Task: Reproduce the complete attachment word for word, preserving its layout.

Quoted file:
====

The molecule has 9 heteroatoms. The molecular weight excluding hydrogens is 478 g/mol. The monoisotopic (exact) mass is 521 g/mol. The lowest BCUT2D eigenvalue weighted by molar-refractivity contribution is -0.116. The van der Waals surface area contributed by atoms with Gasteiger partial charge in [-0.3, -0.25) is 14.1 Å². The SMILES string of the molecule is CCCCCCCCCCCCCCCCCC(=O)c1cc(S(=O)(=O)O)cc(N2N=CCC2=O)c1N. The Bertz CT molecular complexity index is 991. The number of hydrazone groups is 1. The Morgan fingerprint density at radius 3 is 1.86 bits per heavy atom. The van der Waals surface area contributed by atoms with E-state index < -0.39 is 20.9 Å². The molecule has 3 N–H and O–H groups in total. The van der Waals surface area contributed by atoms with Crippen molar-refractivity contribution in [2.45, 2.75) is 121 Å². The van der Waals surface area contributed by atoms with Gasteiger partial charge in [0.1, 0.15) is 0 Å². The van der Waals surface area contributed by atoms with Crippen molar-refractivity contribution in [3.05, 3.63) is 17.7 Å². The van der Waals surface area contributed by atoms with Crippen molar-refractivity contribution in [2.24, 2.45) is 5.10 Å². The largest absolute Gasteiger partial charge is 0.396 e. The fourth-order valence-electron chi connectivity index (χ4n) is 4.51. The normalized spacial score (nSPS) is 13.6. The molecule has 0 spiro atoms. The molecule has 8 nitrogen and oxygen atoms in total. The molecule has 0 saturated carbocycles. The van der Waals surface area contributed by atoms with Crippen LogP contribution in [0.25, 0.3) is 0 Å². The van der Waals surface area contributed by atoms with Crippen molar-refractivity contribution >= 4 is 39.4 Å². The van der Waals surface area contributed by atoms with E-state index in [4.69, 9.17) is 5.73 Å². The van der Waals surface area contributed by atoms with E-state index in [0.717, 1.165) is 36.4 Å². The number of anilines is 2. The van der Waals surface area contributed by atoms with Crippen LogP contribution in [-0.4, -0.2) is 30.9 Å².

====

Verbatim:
The molecule has 9 heteroatoms. The molecular weight excluding hydrogens is 478 g/mol. The monoisotopic (exact) mass is 521 g/mol. The lowest BCUT2D eigenvalue weighted by molar-refractivity contribution is -0.116. The van der Waals surface area contributed by atoms with Gasteiger partial charge in [-0.3, -0.25) is 14.1 Å². The SMILES string of the molecule is CCCCCCCCCCCCCCCCCC(=O)c1cc(S(=O)(=O)O)cc(N2N=CCC2=O)c1N. The Bertz CT molecular complexity index is 991. The number of hydrazone groups is 1. The Morgan fingerprint density at radius 3 is 1.86 bits per heavy atom. The van der Waals surface area contributed by atoms with E-state index < -0.39 is 20.9 Å². The molecule has 3 N–H and O–H groups in total. The van der Waals surface area contributed by atoms with Crippen molar-refractivity contribution in [2.45, 2.75) is 121 Å². The van der Waals surface area contributed by atoms with Gasteiger partial charge in [0.1, 0.15) is 0 Å². The van der Waals surface area contributed by atoms with Crippen molar-refractivity contribution in [3.05, 3.63) is 17.7 Å². The van der Waals surface area contributed by atoms with Crippen molar-refractivity contribution in [2.24, 2.45) is 5.10 Å². The largest absolute Gasteiger partial charge is 0.396 e. The fourth-order valence-electron chi connectivity index (χ4n) is 4.51. The normalized spacial score (nSPS) is 13.6. The molecule has 0 spiro atoms. The molecule has 8 nitrogen and oxygen atoms in total. The molecule has 0 saturated carbocycles. The van der Waals surface area contributed by atoms with Crippen LogP contribution in [0.25, 0.3) is 0 Å². The van der Waals surface area contributed by atoms with Crippen molar-refractivity contribution >= 4 is 39.4 Å². The van der Waals surface area contributed by atoms with E-state index in [4.69, 9.17) is 5.73 Å². The van der Waals surface area contributed by atoms with E-state index in [0.717, 1.165) is 36.4 Å². The number of anilines is 2. The van der Waals surface area contributed by atoms with Crippen LogP contribution in [-0.4, -0.2) is 30.9 Å².